AVS and CVM are two very important acronyms to know when discussing credit card processing. That’s because they’re related to keeping the process secure for merchants and their customers in a time when:
- U.S. merchants lose billions of dollars to credit card fraud every year. The figure for 2010 was $3.56 billion, according to a recent issue of the trade newsletter The Nilson Report.
- The true cost to merchants for every $100 in fraudulent transactions is about three times that amount, including the initial loss, associated fines and penalties, costs for replacing lost stolen merchandise and interest. (from the 2010 LexisNexis True Cost of Fraud Study)
- The negative impact on a merchant’s reputation and, by extension, sales is devastating.
Two of the most common credit card-related security issues are fraud and identity theft. Fraud occurs when a card is used for an unauthorized purchase, usually by a criminal who has stolen it. Identity theft builds on that fraud by using the stolen information to open new accounts in the cardholder’s name that are then used to make fraudulent purchases.
AVS and CVM are two first lines of defense in the war against credit card fraud.
AVS stands for “address verification system”, just one of several essential components in a merchant’s data security system. AVS comes into play during a card-not-present (CNP) transaction when neither the cardholder nor the card is physically present at the point of sale, as occurs in mail order or online commerce. As its name implies, AVS is used to verify that the address provided by the customer matches the billing information on file with the bank that issued the card.
The logic behind AVS is relatively simple. Criminals using a stolen credit card will give their own address, that of an accomplice or a drop location — any address but that of the actual cardholder, if they even know it — to get their hands on the stolen goods. AVS is a proven deterrent to credit card fraud, and merchants who use it get a reduction in their credit card processing fees.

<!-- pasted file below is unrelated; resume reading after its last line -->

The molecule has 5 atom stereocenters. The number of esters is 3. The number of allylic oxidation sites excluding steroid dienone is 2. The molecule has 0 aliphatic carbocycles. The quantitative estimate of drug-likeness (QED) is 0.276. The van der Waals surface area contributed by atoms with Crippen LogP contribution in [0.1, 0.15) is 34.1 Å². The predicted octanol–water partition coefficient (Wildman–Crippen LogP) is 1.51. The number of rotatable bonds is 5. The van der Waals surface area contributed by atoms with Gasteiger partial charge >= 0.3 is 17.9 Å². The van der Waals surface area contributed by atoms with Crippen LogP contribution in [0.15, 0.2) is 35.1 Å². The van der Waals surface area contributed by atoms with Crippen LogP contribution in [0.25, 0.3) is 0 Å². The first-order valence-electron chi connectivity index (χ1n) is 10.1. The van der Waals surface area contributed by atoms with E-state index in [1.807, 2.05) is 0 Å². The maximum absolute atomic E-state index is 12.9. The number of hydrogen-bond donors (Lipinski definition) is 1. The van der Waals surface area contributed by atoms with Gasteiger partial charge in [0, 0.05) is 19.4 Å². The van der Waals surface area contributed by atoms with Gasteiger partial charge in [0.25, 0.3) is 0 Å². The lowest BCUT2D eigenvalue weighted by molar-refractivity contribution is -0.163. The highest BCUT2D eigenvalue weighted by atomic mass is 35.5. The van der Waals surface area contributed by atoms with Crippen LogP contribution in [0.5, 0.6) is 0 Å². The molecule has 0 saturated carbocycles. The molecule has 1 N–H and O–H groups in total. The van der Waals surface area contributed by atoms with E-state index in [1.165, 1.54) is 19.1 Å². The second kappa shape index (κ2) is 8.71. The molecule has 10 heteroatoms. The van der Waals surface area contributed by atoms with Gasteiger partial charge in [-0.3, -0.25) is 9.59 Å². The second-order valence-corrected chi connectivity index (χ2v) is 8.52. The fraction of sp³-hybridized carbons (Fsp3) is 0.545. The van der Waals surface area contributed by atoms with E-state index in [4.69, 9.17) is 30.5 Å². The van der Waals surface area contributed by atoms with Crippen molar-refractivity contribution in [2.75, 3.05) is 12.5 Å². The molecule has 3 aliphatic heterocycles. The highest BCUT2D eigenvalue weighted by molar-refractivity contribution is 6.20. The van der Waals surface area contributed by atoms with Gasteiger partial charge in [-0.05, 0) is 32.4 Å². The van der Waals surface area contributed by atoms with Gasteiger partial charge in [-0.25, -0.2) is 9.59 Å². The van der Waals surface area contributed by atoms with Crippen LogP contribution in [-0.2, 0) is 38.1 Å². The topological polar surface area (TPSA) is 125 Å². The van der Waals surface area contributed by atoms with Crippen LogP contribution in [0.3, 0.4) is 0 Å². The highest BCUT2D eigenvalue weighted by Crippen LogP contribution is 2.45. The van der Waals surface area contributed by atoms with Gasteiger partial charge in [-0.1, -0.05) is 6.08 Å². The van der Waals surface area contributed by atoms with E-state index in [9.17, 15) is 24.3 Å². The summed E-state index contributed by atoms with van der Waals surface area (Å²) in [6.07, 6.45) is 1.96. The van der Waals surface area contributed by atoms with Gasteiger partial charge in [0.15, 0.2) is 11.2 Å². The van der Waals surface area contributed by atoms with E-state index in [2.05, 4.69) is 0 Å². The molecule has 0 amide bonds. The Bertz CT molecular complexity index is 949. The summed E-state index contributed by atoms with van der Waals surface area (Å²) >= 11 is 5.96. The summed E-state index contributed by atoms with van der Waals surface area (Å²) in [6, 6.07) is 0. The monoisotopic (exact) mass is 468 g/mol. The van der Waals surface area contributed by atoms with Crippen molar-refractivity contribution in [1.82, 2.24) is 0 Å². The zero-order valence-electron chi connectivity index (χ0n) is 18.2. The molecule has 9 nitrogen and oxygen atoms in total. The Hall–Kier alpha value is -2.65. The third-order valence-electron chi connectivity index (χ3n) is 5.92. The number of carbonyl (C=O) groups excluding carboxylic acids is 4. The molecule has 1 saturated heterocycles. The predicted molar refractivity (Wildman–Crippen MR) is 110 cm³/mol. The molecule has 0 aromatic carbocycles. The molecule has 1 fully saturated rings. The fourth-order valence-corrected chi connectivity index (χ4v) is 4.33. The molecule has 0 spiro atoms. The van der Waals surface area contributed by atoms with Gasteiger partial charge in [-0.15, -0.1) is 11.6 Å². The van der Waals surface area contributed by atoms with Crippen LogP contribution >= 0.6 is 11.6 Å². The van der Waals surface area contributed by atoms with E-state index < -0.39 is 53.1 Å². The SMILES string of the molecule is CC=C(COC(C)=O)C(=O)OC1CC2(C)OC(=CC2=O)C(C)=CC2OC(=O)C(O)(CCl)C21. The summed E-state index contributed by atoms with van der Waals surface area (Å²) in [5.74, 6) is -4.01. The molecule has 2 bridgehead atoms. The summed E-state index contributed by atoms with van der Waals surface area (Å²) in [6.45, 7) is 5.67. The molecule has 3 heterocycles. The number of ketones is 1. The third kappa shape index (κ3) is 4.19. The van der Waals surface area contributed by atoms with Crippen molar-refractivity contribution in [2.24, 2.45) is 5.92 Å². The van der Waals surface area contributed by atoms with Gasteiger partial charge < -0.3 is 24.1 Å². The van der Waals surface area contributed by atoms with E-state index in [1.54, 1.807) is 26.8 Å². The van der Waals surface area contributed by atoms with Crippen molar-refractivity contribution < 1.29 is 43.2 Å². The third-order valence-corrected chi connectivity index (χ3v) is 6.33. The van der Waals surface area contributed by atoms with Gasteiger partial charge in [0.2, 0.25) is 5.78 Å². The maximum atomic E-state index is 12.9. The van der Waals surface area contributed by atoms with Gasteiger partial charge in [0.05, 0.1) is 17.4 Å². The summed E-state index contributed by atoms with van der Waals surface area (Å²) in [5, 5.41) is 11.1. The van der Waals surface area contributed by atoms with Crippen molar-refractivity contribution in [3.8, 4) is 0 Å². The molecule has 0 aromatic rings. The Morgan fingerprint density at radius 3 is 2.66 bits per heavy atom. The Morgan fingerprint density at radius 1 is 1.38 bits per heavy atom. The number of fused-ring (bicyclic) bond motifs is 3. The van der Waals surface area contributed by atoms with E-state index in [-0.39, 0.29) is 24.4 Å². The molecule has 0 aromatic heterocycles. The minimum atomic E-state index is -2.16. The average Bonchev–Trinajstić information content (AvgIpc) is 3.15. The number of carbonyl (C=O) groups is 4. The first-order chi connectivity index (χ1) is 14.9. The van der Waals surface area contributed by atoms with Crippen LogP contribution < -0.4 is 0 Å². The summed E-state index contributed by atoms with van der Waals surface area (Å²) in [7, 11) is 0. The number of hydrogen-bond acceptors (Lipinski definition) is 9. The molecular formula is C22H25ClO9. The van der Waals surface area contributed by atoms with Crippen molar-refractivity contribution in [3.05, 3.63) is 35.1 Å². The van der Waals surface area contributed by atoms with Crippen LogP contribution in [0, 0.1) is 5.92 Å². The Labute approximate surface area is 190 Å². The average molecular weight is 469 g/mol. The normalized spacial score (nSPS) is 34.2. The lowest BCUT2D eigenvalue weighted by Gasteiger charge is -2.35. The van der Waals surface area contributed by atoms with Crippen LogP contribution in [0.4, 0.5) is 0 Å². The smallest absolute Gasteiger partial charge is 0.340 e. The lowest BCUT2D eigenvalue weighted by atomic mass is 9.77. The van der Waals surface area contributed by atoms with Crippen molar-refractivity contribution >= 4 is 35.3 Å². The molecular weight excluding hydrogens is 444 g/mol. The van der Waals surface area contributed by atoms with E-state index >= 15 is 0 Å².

CVM is short for “card verification method” and is called different things by the different credit card networks, including CVV/CVV2 (Visa®), CVC/CVC2 (MasterCard®) and CID/CID2 (American Express® and Discover®). Other variations on the theme are Card Security Code (CSC), Card Verification Data (CVD), Card Verification Value Code (CVVC), Card Code Verification (CCV) and Verification Code (V-Code or V Code).
Whatever you call it, CVM is a three- or four-digit code that is printed on the credit card itself (front or back). In a CNP transaction, the merchant should ask for the code to ensure that the customer has the card in hand and is not using a stolen account number.
The threat of credit card fraud is very real, but if merchants take the steps outlined above they can reduce their exposure. Additionally, they should work closely with their merchant account provider to make sure they are PCI compliant. Rigorous security procedures remain the first and best way to keep your credit card processing secure.
Related content: Whitepaper Tips for Preventing Credit Card Fraud and Avoiding Chargebacks